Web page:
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Building a particular TBM Avenger

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  • Member since
    July 2019
  • From: Vancouver, British Columbia
Building a particular TBM Avenger
Posted by Bobstamp on Saturday, October 2, 2021 4:47 PM

I hope to start soon on my next model, a 1/72 Revell Grumman TBF Avenger torpedo bomber, which I hope to build as a particular TBM converted to a tanker and flown in fire-suppression duties by the U.S. Forest Service.

Here’s the model:

These photos show the actual plane I want to build; I took the black-and-white photo in 1962:

This same TBM was still flying until just a few years ago. It was manufactured by General Motors under license from Grumman, which designed and manufactured the same plane under the designation TBF. 

My interest in the TBM goes all the way back July 2, 1962. I was flying in the instructor’s seat of a Forest Service T-34B mentor when I attempted to photograph a TBM as it dropped a load of fire retardant (borate slurry) on a small fire in New Mexico’s black range. Moments after the drop, as the T-34B pilot attempted to fly over a ridge, the plane apparently stalled, flipped upside down, and fell into the forest. Both the pilot and I were seriously injured, but survived with the help of two volunteer smokejumpers who parachuted to the crash site with emergency supplies, which included a chain saw. The next morning, they felled several ponderosa pines to create a helipad, and the pilot and I were transported to hospital by helicopter.

I will never know for sure, but I believe that the TBM shown in the photographs is probably the the same plane that I tried to photograph, but I'll never know if I succeeded (my camera was destroyed in the crash). In previous years, there were two TBMs being used in fire suppression in the Gila Forest; just the year before my crash, in 1961 a TBM crashed in the Gila Forest, killing the young pilot. My dad and I saw both planes as they flew over our house on the way to the fire late that day; when it was nearly dark, just one of the TBMs returned, and we knew that something bad had happened.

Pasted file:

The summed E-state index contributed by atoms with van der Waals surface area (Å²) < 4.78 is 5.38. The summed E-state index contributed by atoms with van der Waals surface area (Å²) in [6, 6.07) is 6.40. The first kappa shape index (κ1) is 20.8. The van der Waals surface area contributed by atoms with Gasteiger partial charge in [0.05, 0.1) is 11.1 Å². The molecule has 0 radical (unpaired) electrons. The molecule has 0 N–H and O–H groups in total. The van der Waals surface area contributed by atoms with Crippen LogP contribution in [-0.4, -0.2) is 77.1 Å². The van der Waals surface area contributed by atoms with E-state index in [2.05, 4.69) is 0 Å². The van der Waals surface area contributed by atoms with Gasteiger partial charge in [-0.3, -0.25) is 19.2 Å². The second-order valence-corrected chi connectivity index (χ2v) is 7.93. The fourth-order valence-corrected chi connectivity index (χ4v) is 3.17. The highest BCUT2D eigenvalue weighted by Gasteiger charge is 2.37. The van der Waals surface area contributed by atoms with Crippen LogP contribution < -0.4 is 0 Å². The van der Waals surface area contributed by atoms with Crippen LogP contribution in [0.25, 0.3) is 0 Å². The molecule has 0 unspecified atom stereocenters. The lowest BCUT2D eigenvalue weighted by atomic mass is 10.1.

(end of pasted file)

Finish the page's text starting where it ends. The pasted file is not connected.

I have already built a replica of the T-34B that I crashed in; a model of the TBM seems to be an appropriate follow-up. 

I’ve taken a look at the kit, and I’ve obviously cut out a big job for myself, especially considering that I’m barely a beginning model builder. If any of you have some thoughts and suggestions to help this project be a success, please let me know. 

Right off the bat I know that finding red paint in the right shade is going to be difficult — I use Tamiya rattle can lacquers for the most part, and none of the Tamiya reds seem even close to what’s needed. I don’t own an airbrush because one would be a time-consuming pain to use in my small apartment. 

Bob

 

On the bench: 1/72 Grumman Avenger being kitbashed as a U.S. Forest Service tanker; a diorama to illustrate the crash of a Beech T-34B Mentor which I survived in 1962 (I'm using Minicraft's 1/48 model of the Mentor), and a Pegasus model of the submarine Nautilus of 20,000 Leagues Under the Seas fame. 

  • Member since
    September 2021
Posted by DooeyPyle67 on Saturday, October 2, 2021 5:27 PM

Looks to me to be the same exact aircraft except they converted the torpedo bay into a fire retardant tank.

Based on the color phot you provided, I think Insignia Red is a close match. 

fox
  • Member since
    January 2007
  • From: Narvon, Pa.
Posted by fox on Saturday, October 2, 2021 5:29 PM

Hi Bob! You've got one fairly good-sized project there. I'm sure you'll be able to git-er-done.

Maybe if you go to the "Painting" section you'll be able to get the info you need for the paint.There are members there that really know a lot about all brands of paint and would be able to lead you to one that has the color you need.

Hope you post a WIP on the build so we can watch how it comes along.

Jim Captain

Stay Safe.

 Main WIP: 

   On the Bench:  1/48 Tamiya - Vought F4U-1A Corsair for Group Build 'Absent Friends' 50%                                                                   1/48 Encore Models - A-37B/OA-37B Dragonfly 50%

I keep hitting "escape", but I'm still here.

  • Member since
    April 2003
  • From: USA
Posted by keavdog on Saturday, October 2, 2021 5:31 PM